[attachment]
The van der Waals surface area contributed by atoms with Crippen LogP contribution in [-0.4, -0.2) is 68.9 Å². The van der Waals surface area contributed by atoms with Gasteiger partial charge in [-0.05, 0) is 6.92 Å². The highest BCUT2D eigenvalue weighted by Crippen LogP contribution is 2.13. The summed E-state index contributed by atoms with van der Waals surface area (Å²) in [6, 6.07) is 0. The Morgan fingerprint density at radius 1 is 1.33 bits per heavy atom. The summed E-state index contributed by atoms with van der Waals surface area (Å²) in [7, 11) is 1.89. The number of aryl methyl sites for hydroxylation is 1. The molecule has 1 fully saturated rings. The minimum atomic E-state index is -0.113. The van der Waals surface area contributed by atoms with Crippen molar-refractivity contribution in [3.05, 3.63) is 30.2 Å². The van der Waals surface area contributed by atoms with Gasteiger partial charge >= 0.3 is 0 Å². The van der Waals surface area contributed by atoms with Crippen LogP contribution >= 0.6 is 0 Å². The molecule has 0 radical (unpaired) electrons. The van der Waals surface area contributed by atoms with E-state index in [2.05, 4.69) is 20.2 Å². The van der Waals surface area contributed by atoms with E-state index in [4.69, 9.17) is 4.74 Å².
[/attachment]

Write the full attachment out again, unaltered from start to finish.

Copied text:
The van der Waals surface area contributed by atoms with Crippen LogP contribution in [-0.4, -0.2) is 68.9 Å². The van der Waals surface area contributed by atoms with Gasteiger partial charge in [-0.05, 0) is 6.92 Å². The highest BCUT2D eigenvalue weighted by Crippen LogP contribution is 2.13. The summed E-state index contributed by atoms with van der Waals surface area (Å²) in [6, 6.07) is 0. The Morgan fingerprint density at radius 1 is 1.33 bits per heavy atom. The summed E-state index contributed by atoms with van der Waals surface area (Å²) in [7, 11) is 1.89. The number of aryl methyl sites for hydroxylation is 1. The molecule has 1 fully saturated rings. The minimum atomic E-state index is -0.113. The van der Waals surface area contributed by atoms with Crippen molar-refractivity contribution in [3.05, 3.63) is 30.2 Å². The van der Waals surface area contributed by atoms with Gasteiger partial charge >= 0.3 is 0 Å². The van der Waals surface area contributed by atoms with Crippen LogP contribution >= 0.6 is 0 Å². The molecule has 0 radical (unpaired) electrons. The van der Waals surface area contributed by atoms with E-state index in [2.05, 4.69) is 20.2 Å². The van der Waals surface area contributed by atoms with E-state index in [4.69, 9.17) is 4.74 Å².